‘I resigned as a lecturer after the university did not fail social work students‘ is the title of a piece in Community Care, within which ‘a former social work senior lecturer details the on-going battle to maintain academic and professional standards amidst the marketisation of universities.’
The writer argues, “universities are prioritising customer service and student satisfaction rather than upholding professional standards and providing a rigorous but exacting education.
Many students, for their part, see themselves primarily as consumers rather than learners and have a profound sense of entitlement that if they have paid good money then they deserve a good degree.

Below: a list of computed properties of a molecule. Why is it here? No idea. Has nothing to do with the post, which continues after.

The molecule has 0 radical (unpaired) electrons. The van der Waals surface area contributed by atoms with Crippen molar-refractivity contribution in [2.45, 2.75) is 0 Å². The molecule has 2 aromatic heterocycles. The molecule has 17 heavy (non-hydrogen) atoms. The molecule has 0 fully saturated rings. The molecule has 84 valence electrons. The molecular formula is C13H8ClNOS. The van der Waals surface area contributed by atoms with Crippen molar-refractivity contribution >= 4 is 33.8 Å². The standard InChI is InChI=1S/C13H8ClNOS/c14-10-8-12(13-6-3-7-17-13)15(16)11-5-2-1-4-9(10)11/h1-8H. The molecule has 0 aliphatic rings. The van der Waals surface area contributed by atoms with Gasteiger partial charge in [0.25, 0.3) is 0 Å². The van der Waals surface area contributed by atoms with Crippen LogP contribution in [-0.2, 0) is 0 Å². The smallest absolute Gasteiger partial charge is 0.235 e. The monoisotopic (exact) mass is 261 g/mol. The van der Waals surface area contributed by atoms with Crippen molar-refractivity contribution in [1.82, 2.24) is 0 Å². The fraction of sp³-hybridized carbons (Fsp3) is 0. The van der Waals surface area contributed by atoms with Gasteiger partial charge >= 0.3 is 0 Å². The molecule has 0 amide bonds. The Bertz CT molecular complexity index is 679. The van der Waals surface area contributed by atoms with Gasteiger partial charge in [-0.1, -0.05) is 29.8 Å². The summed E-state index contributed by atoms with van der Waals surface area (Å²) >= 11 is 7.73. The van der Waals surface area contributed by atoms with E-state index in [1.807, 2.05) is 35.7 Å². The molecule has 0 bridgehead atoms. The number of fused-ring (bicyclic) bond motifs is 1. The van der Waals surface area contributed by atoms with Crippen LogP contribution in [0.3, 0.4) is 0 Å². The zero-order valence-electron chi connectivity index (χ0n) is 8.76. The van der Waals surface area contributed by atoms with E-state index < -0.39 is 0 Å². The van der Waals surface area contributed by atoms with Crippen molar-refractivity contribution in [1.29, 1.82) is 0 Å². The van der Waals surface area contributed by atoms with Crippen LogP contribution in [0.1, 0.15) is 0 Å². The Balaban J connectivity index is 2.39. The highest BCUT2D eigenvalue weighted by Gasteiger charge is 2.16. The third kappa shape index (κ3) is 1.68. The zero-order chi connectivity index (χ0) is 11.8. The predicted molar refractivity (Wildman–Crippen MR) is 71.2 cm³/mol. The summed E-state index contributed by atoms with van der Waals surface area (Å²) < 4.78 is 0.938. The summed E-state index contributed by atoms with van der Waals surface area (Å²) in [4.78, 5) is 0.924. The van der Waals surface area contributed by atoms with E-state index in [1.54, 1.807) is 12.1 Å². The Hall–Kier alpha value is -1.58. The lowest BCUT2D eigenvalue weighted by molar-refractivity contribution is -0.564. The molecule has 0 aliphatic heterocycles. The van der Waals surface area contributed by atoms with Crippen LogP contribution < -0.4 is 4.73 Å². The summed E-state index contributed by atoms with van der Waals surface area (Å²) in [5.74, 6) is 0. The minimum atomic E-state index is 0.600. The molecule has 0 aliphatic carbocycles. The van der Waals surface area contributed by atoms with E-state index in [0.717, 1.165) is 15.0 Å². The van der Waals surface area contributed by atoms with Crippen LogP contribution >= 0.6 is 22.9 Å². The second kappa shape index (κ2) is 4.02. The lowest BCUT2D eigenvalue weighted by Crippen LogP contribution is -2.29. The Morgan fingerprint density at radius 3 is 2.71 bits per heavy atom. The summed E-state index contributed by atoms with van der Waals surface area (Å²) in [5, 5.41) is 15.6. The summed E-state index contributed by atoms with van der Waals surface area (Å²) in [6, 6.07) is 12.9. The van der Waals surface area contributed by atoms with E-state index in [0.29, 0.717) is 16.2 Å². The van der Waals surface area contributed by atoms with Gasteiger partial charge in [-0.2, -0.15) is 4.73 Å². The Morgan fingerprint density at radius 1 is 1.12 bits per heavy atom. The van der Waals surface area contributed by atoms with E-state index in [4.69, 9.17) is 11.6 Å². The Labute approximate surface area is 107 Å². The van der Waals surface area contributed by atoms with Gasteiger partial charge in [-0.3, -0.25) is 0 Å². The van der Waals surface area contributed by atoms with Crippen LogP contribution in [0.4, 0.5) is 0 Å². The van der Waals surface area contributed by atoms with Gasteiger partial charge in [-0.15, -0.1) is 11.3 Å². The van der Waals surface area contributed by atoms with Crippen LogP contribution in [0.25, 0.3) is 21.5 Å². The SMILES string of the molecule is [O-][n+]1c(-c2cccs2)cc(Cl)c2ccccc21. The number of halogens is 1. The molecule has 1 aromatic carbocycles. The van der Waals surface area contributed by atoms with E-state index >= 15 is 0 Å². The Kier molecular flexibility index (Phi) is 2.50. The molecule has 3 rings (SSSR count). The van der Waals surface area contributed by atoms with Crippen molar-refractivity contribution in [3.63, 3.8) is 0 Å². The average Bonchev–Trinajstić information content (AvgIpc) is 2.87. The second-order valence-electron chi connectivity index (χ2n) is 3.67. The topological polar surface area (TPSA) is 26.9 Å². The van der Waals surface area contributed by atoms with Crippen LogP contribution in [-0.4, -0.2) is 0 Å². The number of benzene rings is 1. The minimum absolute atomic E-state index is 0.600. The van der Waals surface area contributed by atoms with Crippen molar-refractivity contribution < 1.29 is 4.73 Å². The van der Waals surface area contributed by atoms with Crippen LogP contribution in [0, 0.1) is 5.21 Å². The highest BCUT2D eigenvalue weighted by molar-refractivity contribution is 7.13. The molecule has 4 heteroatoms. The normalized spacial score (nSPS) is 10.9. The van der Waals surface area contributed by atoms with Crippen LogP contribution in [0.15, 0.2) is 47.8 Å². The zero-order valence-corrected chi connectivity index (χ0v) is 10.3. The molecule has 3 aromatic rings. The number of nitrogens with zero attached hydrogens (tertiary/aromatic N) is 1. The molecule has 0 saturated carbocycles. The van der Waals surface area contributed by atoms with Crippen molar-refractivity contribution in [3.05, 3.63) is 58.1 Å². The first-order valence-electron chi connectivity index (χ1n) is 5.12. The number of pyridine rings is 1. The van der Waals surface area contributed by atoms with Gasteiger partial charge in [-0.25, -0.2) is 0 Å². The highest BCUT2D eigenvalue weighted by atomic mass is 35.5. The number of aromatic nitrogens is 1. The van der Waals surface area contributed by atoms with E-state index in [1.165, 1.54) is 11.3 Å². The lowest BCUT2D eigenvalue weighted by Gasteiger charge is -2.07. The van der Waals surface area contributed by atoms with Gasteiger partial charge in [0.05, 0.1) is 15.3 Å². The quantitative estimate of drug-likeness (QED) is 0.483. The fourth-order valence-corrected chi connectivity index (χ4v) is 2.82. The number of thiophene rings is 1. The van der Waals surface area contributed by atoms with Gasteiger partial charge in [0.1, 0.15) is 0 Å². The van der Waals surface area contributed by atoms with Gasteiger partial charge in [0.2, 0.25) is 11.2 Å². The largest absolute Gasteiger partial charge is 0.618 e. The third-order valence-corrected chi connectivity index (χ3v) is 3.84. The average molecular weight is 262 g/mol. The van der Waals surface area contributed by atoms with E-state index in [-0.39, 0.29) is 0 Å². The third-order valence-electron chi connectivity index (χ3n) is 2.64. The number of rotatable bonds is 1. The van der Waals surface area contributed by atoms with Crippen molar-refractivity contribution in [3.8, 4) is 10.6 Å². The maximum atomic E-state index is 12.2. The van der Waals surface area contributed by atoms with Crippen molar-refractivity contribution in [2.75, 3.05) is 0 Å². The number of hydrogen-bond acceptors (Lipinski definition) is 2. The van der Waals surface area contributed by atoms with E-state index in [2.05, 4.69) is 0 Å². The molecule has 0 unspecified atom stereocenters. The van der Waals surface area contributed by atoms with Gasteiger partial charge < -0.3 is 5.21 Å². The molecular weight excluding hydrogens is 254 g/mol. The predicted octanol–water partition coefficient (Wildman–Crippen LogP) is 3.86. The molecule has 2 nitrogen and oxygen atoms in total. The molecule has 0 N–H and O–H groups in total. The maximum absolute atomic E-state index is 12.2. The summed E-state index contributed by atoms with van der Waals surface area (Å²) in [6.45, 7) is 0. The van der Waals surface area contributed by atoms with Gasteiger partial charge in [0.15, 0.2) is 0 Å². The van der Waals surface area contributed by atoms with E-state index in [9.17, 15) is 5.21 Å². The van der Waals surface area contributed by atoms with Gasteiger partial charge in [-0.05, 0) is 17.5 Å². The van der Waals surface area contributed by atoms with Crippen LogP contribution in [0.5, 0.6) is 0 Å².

The combination of these two forces – a demanding and vociferous student body who are quick to complain and litigate, and a squeamish management team who are more concerned about student numbers, generating income and ‘enhancing the student experience’ – make universities an uncomfortable environment for people like me to be working in.
Social work educators, desperately trying to raise the capacity and capability of the workforce with no support or understanding from university managers, are buckling under the pressure of maintaining ethical, practice and academic standards whilst simultaneously absorbing extra work.”
To what extent is this scenario reflected within youth and community courses in the present climate? From recent conversations with friends in academia it’s not wide of the mark.